Democracy, public opinion and sortition

Democracy is a disputed term. Many totalitarian regimes have claimed it in the name of the true destiny or real interests of the people, assuming that in all major decisions all those who are committed to that destiny or those interests must agree. Whether they know it or not, deviants are working against the people and must be discredited. These regimes devote great efforts to constructing a facade of unanimity among almost all of their citizens.

This demand for unanimity is not limited to dogmatic Communists and Fascist movements. It also characterises populist movements that appeal to segments of a population who feel that their way of life is threatened by the dominant elites within their society or by infiltration by sinister enemies. These enemies are identifiable by their lack of enthusiasm for the right values.

In opposition to these disastrous regimes, liberal democrats insist on freedom of opinion and on political practices that ensure there is a real choice between rival occupants of positions of political authority. This view assumes that the competition between aspirants to power takes place against a background consensus about the limits of legitimate power and the sort of considerations that are relevant to choosing between opposing policies. People who prefer one set of candidates to others can accept their opponents as legitimate occupants of public office, at least for their term of office.

Such a society depends on a strong public opinion being understood not as fixed agreement about everything of importance to public life, but on a confidence that the process of public discussion will deliver practical conclusions that are certainly fallible, and by no means universally agreed, but open to correction in the normal course of events. What is largely agreed is what sort of considerations are to be taken into account in particular kind s of decisions, even though people will differ about the relative weight to be attached to different considerations.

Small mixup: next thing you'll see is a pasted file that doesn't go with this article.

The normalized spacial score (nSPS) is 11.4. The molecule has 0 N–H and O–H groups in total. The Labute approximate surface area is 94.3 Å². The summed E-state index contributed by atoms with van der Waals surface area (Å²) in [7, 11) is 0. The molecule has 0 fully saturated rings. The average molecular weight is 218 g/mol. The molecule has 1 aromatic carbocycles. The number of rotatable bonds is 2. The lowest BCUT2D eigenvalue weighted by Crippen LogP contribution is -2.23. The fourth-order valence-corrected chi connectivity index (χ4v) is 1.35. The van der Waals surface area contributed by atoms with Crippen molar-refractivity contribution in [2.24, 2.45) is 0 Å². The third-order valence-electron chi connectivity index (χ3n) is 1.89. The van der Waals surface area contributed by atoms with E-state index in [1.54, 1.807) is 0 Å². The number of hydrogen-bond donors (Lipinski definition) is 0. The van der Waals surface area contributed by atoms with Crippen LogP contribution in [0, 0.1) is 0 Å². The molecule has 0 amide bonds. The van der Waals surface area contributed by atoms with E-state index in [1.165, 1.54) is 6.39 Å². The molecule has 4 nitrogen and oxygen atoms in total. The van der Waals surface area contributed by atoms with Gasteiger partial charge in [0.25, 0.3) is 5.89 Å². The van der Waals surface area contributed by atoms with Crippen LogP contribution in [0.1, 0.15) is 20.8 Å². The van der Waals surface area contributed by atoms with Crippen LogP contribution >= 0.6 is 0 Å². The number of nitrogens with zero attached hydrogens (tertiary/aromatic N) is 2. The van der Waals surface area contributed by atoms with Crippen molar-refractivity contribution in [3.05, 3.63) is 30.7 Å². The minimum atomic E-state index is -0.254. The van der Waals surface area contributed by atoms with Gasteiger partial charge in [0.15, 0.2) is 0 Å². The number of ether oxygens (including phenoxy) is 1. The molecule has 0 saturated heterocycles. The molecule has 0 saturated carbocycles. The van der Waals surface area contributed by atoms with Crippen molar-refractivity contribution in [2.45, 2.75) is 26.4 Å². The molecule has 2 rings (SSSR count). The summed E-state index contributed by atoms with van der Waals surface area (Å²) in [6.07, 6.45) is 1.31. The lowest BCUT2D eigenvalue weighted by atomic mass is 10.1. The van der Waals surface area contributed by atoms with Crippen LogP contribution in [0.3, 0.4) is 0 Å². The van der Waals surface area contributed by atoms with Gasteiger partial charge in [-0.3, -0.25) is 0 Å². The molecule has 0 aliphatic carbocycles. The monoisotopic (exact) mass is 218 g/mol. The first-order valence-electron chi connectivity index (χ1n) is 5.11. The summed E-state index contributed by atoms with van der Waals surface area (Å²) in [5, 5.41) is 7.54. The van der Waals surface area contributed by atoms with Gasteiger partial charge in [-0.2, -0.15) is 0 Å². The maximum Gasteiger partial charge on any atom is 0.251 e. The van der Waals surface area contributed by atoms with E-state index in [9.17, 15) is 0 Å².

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Science funding is a gamble so let’s give out money by lottery

Perhaps your life, like that of many of my friends and relatives, has been improved by propranolol – a beta-blocker that reduces the effects of stress hormones, and that’s used to treat conditions such as high blood pressure, chest pain, an uneven heartbeat and migraines. It’s considered one of the most important pharmaceutical breakthroughs of the 20th century.

Thank goodness, then, that the United States in the 1940s didn’t have the same attitude to science funding that it does today. If it had, you could expect to see seven experts sitting around a table, trying to assign a score to an unorthodox grant proposal to study the function of adrenaline in the body. ‘If I have properly understood the author’s intent, then this mechanism has already been settled, surely,’ a senior physician might say. A lone physiologist mounts a defence, but the pharmacologists in the room are dismissive, with one who remarks that the mathematics ‘look cumbrous and inconvenient’. So the pathbreaking research of the late Raymond Ahlquist, a professor at the Medical College of Georgia who laid the foundations for the discovery of propranolol, could easily end up with low marks, and his theories would never see the light of day.